Hilary then got a bottle of oil from her car to put in the bowl-like footers of the hive to keep ants away from the honey and we discussed how to get an accessible water source for the bees so that they didn’t feel compelled to raid our neighbors’ bird baths or fountains. Suddenly I heard a very angry buzzing near my ear and Hilary calmly said “You’ve got a bee in your hair -- come here and let me find it so it doesn’t sting you.”
Now granted, one of the questions Hilary asks before she places a hive is ”How do you feel about bee stings” and I answered “I have no problem with them.” But the last time I had been stung was in high school, on my foot, when I had stepped on one. I had never had an angry bee trapped in my hair before. So although I was desperately wanting to jump around and/or start running, I didn’t. Because well, “nerves-of-steel” Hilary was there and I didn’t want her to regret her decision to place a hive with us. It took great self-control for me to stand there and let her look for the bee in my hair as I heard it getting angrier and angrier.
Then came the sting. The little gal had fallen into my shirt and landed at the top of my chest and so that’s where she stung. And THAT was when I started dancing around a little trying to flick her off. No nerves of steel for me. I was a bee wimp. There was no stinger so it didn’t hurt too badly, but I went inside to take a look, try to regain my composure, and put a saliva/baking soda mix on the sting, as Hilary had suggested.
However, once inside, I could still hear the angry buzzing! So now I really started freaking out. I ran through the house thinking it was following me, I flipped my hair around, I twirled around and ran through the house some more -- but the buzzing was still there. Hoping desperately that 1) I could get away from the bee and 2) that Hilary wouldn’t see me through the window, I continued to twirl, and run and flip my hair. But that sound followed me everywhere.
Finally, Mark came in, saw me running around, made me stop, found the bee hanging onto my pants, and put it out of its (and my) misery. And at that very moment, Hilary came in with a big jar of honey. My initiation was complete -- 1 bee sting and 1 jar of honey. I was officially a member of the beekeeping community.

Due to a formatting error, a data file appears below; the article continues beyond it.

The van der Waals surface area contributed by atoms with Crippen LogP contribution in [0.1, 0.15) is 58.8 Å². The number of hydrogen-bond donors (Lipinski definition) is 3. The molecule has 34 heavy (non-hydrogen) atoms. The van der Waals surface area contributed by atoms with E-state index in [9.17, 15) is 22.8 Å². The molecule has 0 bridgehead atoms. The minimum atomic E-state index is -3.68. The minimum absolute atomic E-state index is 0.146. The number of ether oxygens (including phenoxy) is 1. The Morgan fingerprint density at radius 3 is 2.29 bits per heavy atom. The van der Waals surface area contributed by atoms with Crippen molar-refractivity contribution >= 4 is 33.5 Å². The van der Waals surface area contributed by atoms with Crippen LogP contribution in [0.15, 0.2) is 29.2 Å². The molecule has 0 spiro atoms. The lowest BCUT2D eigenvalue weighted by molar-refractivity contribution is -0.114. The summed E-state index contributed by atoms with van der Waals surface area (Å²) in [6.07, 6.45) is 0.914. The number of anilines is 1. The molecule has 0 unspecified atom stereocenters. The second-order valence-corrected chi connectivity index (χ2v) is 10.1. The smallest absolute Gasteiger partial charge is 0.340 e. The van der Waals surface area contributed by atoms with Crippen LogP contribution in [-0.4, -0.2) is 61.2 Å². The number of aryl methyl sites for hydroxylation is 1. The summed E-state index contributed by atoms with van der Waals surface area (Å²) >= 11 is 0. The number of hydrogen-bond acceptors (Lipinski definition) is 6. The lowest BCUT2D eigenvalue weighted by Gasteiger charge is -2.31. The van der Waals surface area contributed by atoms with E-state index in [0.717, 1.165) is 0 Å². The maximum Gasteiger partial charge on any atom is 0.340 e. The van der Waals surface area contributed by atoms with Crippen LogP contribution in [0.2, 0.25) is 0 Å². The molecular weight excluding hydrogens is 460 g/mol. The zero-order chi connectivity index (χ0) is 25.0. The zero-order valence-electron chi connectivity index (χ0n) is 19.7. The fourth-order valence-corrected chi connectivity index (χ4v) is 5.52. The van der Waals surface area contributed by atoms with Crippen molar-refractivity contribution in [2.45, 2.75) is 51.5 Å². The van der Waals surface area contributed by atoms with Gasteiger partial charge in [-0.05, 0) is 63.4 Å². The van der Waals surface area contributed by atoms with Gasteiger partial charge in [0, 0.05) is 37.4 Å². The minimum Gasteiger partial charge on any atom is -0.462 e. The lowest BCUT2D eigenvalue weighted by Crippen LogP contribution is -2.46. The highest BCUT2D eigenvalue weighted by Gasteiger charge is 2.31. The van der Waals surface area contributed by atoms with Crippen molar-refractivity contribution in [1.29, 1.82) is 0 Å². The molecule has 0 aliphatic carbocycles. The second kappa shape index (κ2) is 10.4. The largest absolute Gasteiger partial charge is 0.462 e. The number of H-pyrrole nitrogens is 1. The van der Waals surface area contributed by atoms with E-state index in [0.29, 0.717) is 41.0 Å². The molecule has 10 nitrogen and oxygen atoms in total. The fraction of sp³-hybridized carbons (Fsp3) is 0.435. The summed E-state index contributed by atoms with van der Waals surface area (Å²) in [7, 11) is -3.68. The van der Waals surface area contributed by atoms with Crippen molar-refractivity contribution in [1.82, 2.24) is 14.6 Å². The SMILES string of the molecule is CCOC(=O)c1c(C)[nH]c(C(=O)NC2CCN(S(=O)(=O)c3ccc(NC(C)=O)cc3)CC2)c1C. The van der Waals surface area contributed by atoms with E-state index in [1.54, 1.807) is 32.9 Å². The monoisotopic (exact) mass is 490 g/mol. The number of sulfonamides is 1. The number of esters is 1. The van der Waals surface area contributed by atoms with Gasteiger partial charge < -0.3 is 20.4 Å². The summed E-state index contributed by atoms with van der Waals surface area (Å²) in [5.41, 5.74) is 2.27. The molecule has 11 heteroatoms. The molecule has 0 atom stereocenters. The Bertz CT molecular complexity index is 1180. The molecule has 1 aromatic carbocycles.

Hopefully this new adventure in beekeeping won't be quite as exciting!
Summer on a lavender farm is every bit as wonderful as you would imagine -- but very short. Since lavender only has one big bloom per year, lavender growing season is really only about 6 weeks -- maybe a little longer if you’re lucky and get a nice “bonus bloom.” So it’s a very busy time -- and goes by in the blink of an eye!
Let me see if I can paint a picture for you…
In the summer, the sun comes up here in Northern Oregon around 5:30. I’m not going to lie and say I’m out there working at 5:30,more like 7:00. After I’ve had my tea. And enjoyed a little bit of the morning. For the first part of the summer it’s really all just a waiting game, celebrating each step along the way. First the plants green up and that’s exciting and a little scary because at this point I can see how many plants have made it through winter. Next, the little heads of the lavender stems start peeking up through the leaves and push their way through, reaching for the sky. After a few weeks, the heads get a little bigger until finally, the first peak of purple comes through. Over the next few weeks, the field will get just a little more purple every day. But we aren’t there yet! The lavender isn’t ready to harvest until the stems get strong enough, right around the time that the first few flowers pop. Which is right when the bees show up! Now it’s time to harvest!
Thankfully, the Angustifolia and Intermedia lavenders bloom about 3 weeks apart, so this gives me time to first harvest the Angustifolias and then by the time I'm done with those rows, the intermedia are ready to go. Even better, within these two groups, there are varietal differences in bloom time.
I am often asked how I know when it’s time to harvest. A good rule of thumb is to wait for the bees to arrive, but it also depends on what the harvest will be used for. If I am harvesting for culinary or for dried bouquets, I harvest when just a few flowers have bloomed. If I'm harvesting for fresh bouquets, then I harvest when about half of the flowers have bloomed. And if I'm harvesting for oil or for buds, I can harvest any time after that.